The intellectual excitement I felt continued during my graduate years at the University of Chicago, but my work there in philosophy and religion focused, as had my undergraduate program, exclusively on the West, so it was only after | started teaching that I discovered that spiritual wisdom was not a Western monopoly. This occurred first through the writings and then through the friendship of Gerald Heard and his intellectual partner, Aldous Huxley. I discovered the mystics, and because the mystics speak a universal language, their writings led me successively through the Vendanta, Buddhism, and Sufism, spending roughly a decade at each stop. At no point on this journey did I feel that I was leaving anything behind, least of all Christianity, for after Asia had opened my eyes I discovered there were Jewish and Christian mystics, too. My pilgrimage simply confirmed the same essential truths by revealing them in different idioms.
My relationship with God through my mid-twenties was cast in a Protestant, pietistic mold wherein God was approached through a personal, love-and-service relationship with Christ. I continue to honor that mode and to work on it in part. But, in addition, the Hindu doctrine of the four yogas — the notion that people are of different spiritual temperaments and therefore will approach God in different ways: jnanis through knowledge, bhaktis through love, karmic types through service, and rajic types through meditation — freed me to see that there were other channels through which spiritual energies may flow. My personal relationship with Christ, though real, was not very intense, whereas thoughts of God could hold me spellbound for an entire night.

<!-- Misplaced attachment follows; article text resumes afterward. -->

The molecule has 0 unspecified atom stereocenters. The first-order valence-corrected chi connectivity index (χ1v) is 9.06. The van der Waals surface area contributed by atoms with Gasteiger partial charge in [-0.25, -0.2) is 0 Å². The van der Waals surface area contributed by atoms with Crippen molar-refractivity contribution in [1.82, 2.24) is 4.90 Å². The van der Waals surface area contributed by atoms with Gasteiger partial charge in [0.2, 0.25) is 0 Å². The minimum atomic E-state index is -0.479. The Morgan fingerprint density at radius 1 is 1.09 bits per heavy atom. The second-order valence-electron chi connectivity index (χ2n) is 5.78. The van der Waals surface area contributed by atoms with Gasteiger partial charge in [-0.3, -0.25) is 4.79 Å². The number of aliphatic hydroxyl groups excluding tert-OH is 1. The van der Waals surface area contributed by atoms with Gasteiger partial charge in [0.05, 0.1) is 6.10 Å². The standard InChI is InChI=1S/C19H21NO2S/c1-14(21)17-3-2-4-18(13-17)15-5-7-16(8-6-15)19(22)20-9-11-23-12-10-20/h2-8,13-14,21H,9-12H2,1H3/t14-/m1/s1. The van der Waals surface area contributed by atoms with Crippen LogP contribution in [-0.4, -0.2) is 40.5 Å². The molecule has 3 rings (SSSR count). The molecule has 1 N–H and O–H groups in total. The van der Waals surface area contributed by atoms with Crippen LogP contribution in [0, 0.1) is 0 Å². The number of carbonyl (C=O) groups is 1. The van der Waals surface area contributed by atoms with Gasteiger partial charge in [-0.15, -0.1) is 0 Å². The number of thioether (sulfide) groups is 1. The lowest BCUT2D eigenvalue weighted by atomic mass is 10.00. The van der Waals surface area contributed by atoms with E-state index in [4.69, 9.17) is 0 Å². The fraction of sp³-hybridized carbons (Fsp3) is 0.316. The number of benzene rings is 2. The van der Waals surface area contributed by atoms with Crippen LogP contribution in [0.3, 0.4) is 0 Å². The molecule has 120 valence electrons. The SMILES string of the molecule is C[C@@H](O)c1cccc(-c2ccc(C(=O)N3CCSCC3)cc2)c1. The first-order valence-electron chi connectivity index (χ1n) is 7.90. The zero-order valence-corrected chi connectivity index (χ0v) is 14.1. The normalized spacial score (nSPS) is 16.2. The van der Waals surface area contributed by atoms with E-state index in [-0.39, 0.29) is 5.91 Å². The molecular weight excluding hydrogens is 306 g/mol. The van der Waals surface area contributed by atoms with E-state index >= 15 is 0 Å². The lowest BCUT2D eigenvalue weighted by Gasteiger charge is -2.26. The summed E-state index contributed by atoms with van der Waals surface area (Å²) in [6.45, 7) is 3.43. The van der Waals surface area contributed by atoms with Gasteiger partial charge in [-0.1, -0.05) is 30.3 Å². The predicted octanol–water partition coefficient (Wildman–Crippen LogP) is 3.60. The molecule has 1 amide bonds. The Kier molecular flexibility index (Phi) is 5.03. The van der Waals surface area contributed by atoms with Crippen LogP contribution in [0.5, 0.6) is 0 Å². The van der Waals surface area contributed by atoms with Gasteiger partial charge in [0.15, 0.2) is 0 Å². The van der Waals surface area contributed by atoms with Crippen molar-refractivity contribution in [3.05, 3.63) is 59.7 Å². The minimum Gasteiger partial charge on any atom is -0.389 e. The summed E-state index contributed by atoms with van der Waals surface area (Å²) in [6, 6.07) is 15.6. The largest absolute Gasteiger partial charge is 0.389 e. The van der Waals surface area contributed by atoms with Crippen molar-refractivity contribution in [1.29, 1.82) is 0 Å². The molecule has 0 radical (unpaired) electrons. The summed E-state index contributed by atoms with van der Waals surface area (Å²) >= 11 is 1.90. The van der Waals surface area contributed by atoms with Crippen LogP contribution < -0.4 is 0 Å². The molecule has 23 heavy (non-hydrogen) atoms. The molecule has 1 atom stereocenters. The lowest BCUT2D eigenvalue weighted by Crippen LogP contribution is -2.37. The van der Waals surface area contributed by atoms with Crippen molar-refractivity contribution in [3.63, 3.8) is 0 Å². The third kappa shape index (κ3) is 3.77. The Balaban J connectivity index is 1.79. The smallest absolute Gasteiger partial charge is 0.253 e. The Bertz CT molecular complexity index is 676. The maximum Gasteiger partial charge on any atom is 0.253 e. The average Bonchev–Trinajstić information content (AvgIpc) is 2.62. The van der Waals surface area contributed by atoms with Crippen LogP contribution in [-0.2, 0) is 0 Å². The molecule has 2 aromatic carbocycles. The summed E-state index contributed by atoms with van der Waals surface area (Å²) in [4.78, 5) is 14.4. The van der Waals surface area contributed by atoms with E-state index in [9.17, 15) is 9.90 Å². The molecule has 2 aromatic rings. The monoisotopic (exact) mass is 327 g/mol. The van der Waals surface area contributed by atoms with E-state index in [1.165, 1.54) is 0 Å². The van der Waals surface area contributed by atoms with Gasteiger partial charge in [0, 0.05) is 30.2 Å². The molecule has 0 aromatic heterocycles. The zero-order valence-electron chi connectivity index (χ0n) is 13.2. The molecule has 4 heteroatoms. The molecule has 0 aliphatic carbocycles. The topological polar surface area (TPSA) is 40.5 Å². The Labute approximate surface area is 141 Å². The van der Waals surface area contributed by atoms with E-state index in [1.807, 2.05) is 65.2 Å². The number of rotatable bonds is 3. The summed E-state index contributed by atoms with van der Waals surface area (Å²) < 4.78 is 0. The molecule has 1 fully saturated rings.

“In my best moments I am drawn to that God as moth to flame, and at such times I do not know whether my happiness is the rarest or the commonest thing on earth, for all earthly things seem to reflect it. But I cannot hold onto it.”